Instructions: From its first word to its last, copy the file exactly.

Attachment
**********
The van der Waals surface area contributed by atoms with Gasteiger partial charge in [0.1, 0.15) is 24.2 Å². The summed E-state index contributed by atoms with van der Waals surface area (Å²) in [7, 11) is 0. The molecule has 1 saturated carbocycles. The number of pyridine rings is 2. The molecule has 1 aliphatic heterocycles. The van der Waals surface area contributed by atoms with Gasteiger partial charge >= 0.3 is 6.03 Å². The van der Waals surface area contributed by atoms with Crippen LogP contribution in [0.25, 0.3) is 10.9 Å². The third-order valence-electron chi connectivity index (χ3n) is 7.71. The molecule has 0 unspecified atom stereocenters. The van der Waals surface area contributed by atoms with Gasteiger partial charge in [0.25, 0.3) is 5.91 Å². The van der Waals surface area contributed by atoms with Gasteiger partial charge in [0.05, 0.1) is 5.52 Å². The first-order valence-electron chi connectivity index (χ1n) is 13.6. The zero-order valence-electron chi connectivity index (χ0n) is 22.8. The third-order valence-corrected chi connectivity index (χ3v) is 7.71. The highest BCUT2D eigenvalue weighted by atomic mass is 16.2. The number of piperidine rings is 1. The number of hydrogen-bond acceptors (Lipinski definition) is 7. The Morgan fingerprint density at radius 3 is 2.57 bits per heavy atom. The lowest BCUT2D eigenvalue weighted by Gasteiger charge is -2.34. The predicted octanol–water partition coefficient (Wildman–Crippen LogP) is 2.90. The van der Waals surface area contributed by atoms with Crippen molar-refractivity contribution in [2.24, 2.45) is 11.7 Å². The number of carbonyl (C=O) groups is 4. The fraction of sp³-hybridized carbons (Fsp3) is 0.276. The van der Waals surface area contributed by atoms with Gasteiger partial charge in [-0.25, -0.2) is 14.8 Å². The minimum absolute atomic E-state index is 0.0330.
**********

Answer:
The van der Waals surface area contributed by atoms with Gasteiger partial charge in [0.1, 0.15) is 24.2 Å². The summed E-state index contributed by atoms with van der Waals surface area (Å²) in [7, 11) is 0. The molecule has 1 saturated carbocycles. The number of pyridine rings is 2. The molecule has 1 aliphatic heterocycles. The van der Waals surface area contributed by atoms with Gasteiger partial charge >= 0.3 is 6.03 Å². The van der Waals surface area contributed by atoms with Crippen LogP contribution in [0.25, 0.3) is 10.9 Å². The third-order valence-electron chi connectivity index (χ3n) is 7.71. The molecule has 0 unspecified atom stereocenters. The van der Waals surface area contributed by atoms with Gasteiger partial charge in [0.25, 0.3) is 5.91 Å². The van der Waals surface area contributed by atoms with Gasteiger partial charge in [0.05, 0.1) is 5.52 Å². The first-order valence-electron chi connectivity index (χ1n) is 13.6. The zero-order valence-electron chi connectivity index (χ0n) is 22.8. The third-order valence-corrected chi connectivity index (χ3v) is 7.71. The highest BCUT2D eigenvalue weighted by atomic mass is 16.2. The number of piperidine rings is 1. The number of hydrogen-bond acceptors (Lipinski definition) is 7. The Morgan fingerprint density at radius 3 is 2.57 bits per heavy atom. The lowest BCUT2D eigenvalue weighted by Gasteiger charge is -2.34. The predicted octanol–water partition coefficient (Wildman–Crippen LogP) is 2.90. The van der Waals surface area contributed by atoms with Crippen molar-refractivity contribution in [2.24, 2.45) is 11.7 Å². The number of carbonyl (C=O) groups is 4. The fraction of sp³-hybridized carbons (Fsp3) is 0.276. The van der Waals surface area contributed by atoms with Gasteiger partial charge in [-0.25, -0.2) is 14.8 Å². The minimum absolute atomic E-state index is 0.0330.